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April 2009 Off-Road Unloaded

Posted in Features on April 1, 2009
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Editor's Note: If you want to say or ask something, email Unloaded at or write: Unloaded, OFF-ROAD Magazine, 2400 E. Katella Ave., Ste. 1100, Anaheim, CA 92806.

Remember, we're giving away swag every month to the author of our favorite letter. Be sure to include your address, so we know where to send your goods. And from now on, please know that we are not going to be copyediting your letter if you are going to be hating on us, so you better check it over well before sending it our way!

Dodge Suspensions
My name is SFC Albert D. Alvarez. I am currently deployed in the Middle East. I have a fairly stock 2007 Dodge Ram Megacab 1500 4X4 5.7 Hemi. I am due to come home in the next five to six months, and I have been looking at lift kits from two separate companies; K.O.R.E. (Recon Series) and Carli (Starter System w/possible Steering Stabilizer). I live in El Paso, Texas, and like to take the family out to have a fun time in the sand. I do a majority of pavement driving but like to get dirty when I go back home to Central Texas (where there is MUD!). I don't want a road queen and don't want to go overboard with a dirt king, either. I'm looking for something in between. Can you tell me which of these two systems would be the better choice for me or some other system?Thanks for your support.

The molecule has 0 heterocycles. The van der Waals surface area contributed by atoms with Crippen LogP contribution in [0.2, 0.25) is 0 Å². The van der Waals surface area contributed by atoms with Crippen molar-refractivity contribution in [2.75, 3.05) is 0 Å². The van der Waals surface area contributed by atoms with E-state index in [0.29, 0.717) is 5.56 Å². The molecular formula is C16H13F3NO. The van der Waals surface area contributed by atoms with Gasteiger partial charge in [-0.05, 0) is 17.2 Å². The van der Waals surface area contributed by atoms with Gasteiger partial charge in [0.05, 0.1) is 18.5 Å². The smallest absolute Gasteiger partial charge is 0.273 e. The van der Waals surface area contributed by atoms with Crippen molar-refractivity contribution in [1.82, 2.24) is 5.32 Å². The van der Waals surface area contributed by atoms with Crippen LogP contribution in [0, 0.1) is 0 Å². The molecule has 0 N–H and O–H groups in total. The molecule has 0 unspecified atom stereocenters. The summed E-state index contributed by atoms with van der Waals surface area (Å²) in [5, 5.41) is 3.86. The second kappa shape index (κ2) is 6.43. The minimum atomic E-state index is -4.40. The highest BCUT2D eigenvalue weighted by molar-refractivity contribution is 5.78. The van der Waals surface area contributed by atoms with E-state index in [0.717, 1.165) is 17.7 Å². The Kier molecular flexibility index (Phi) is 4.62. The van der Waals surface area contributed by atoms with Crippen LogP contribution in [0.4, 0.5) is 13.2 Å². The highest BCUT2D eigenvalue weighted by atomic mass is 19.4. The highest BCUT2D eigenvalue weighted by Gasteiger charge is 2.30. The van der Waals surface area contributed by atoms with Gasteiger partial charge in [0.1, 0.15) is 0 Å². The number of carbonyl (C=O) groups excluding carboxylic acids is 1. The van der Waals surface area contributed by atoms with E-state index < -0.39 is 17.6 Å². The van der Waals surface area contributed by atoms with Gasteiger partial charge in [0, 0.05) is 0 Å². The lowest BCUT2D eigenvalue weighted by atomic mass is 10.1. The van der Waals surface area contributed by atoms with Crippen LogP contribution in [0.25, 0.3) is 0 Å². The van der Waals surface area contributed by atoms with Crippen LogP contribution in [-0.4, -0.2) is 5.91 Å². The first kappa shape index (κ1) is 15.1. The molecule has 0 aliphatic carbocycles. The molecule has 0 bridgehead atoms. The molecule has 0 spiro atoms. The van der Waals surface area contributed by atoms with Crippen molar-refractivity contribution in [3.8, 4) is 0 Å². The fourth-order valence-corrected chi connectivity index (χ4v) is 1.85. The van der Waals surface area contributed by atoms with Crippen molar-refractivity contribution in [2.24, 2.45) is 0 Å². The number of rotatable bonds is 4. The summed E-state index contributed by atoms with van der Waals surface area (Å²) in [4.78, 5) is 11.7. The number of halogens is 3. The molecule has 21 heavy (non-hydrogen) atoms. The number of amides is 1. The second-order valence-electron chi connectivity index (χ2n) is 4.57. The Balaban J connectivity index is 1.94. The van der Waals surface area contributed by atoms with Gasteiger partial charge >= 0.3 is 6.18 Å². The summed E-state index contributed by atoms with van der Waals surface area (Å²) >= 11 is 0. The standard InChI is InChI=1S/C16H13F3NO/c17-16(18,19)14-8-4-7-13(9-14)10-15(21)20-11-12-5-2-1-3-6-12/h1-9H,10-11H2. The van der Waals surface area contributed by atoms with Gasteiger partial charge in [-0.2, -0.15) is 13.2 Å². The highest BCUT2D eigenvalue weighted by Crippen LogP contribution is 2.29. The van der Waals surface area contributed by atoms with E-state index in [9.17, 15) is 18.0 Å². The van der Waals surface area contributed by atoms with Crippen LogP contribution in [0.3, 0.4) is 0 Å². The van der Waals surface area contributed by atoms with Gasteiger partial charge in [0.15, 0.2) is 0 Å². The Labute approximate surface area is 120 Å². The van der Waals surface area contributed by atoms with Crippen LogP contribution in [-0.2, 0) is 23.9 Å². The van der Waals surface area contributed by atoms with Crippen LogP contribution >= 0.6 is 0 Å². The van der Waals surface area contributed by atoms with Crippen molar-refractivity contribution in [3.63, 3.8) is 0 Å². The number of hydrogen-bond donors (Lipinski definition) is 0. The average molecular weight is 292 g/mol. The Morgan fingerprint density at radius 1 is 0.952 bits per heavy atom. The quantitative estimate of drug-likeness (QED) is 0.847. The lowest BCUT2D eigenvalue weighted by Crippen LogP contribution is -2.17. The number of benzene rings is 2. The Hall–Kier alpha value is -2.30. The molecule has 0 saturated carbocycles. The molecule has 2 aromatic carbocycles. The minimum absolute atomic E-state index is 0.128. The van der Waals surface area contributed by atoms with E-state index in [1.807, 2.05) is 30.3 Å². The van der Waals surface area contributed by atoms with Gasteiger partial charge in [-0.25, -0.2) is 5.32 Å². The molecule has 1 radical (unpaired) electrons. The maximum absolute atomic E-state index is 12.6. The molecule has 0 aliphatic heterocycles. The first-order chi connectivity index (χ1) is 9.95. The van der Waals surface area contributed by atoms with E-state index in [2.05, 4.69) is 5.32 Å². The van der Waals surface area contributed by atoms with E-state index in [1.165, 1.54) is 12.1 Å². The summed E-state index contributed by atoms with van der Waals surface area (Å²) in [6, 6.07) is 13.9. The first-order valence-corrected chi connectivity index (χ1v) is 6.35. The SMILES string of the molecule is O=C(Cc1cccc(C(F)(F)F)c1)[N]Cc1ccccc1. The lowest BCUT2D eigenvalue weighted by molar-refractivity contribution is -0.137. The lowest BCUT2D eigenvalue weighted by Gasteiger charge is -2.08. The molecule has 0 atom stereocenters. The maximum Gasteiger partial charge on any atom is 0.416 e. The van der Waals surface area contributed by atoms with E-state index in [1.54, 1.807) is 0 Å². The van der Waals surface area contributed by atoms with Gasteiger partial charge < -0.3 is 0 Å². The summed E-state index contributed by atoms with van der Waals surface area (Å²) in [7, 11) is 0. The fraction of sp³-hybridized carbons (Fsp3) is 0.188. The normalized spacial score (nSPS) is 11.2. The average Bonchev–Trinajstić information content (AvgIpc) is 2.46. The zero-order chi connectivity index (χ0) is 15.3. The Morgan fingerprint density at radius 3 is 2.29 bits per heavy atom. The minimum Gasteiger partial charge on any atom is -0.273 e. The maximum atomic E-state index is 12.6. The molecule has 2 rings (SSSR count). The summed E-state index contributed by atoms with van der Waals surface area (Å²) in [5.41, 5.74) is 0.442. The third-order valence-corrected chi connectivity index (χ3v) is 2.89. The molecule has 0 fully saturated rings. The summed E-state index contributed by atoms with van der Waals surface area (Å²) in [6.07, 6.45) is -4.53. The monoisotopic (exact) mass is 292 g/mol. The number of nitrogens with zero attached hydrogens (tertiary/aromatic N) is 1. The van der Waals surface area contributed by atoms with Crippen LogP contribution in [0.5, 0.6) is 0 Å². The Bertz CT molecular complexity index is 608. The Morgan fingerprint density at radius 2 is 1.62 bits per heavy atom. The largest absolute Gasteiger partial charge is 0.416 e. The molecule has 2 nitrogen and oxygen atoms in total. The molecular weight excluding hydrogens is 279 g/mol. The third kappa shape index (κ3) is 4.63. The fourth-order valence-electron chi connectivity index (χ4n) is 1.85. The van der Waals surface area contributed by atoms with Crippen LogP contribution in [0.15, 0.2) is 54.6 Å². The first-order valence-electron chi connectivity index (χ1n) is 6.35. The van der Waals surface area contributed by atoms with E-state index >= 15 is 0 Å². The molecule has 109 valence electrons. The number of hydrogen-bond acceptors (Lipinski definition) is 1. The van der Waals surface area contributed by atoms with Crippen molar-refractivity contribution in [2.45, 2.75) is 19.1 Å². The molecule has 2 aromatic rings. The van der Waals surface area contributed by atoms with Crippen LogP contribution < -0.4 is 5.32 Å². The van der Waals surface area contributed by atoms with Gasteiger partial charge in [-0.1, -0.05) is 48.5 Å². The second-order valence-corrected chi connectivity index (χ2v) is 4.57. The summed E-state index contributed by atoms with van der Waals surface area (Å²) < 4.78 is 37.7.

SFC Alvarez

Albert, first, thanks for serving our country. Second, both Carli and Kore make good Dodge parts, as do Shoxspeed, DT Products, and Lorenz. From everything I have been told, the Carli and the Kore kits were started by the same mastermind, so their products are likely comparable in performance. Both produce high-end and entry-level kits that will perform very similarly. You will be happy either way, so it comes down to which name you want on the side of your parts.